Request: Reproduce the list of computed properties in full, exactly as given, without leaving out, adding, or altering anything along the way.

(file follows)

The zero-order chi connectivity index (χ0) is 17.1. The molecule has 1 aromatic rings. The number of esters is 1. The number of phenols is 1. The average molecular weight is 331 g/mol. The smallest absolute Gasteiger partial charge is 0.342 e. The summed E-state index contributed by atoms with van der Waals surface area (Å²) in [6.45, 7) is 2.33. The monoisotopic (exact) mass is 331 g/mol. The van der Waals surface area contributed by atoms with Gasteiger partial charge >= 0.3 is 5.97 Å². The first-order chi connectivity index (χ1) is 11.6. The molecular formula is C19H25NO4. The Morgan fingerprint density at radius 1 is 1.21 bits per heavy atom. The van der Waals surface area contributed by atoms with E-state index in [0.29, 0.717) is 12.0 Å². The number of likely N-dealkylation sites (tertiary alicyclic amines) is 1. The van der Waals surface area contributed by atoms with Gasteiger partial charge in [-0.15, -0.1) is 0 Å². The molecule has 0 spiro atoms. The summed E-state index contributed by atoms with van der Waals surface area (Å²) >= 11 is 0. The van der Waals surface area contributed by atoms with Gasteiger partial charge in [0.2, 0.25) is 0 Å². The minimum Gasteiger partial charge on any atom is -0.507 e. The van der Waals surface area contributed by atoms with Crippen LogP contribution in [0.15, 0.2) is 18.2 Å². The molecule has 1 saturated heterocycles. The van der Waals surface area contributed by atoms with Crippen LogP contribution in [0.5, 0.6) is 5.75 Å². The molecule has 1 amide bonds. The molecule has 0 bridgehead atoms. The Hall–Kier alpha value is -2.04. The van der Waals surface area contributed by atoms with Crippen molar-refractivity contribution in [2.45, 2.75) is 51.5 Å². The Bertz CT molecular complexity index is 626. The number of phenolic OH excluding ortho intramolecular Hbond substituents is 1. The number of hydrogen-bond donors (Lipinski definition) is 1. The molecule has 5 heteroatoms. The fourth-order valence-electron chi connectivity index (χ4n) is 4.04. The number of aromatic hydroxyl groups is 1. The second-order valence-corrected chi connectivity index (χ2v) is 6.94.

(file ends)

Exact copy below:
The zero-order chi connectivity index (χ0) is 17.1. The molecule has 1 aromatic rings. The number of esters is 1. The number of phenols is 1. The average molecular weight is 331 g/mol. The smallest absolute Gasteiger partial charge is 0.342 e. The summed E-state index contributed by atoms with van der Waals surface area (Å²) in [6.45, 7) is 2.33. The monoisotopic (exact) mass is 331 g/mol. The van der Waals surface area contributed by atoms with Gasteiger partial charge >= 0.3 is 5.97 Å². The first-order chi connectivity index (χ1) is 11.6. The molecular formula is C19H25NO4. The Morgan fingerprint density at radius 1 is 1.21 bits per heavy atom. The van der Waals surface area contributed by atoms with E-state index in [0.29, 0.717) is 12.0 Å². The number of likely N-dealkylation sites (tertiary alicyclic amines) is 1. The van der Waals surface area contributed by atoms with Gasteiger partial charge in [-0.15, -0.1) is 0 Å². The molecule has 0 spiro atoms. The summed E-state index contributed by atoms with van der Waals surface area (Å²) >= 11 is 0. The van der Waals surface area contributed by atoms with Gasteiger partial charge in [0.2, 0.25) is 0 Å². The minimum Gasteiger partial charge on any atom is -0.507 e. The van der Waals surface area contributed by atoms with Crippen LogP contribution in [0.15, 0.2) is 18.2 Å². The molecule has 1 saturated heterocycles. The van der Waals surface area contributed by atoms with Crippen LogP contribution in [0.5, 0.6) is 5.75 Å². The molecule has 1 amide bonds. The molecule has 0 bridgehead atoms. The Hall–Kier alpha value is -2.04. The van der Waals surface area contributed by atoms with Crippen molar-refractivity contribution in [2.45, 2.75) is 51.5 Å². The Bertz CT molecular complexity index is 626. The number of phenolic OH excluding ortho intramolecular Hbond substituents is 1. The number of hydrogen-bond donors (Lipinski definition) is 1. The molecule has 5 heteroatoms. The fourth-order valence-electron chi connectivity index (χ4n) is 4.04. The number of aromatic hydroxyl groups is 1. The second-order valence-corrected chi connectivity index (χ2v) is 6.94.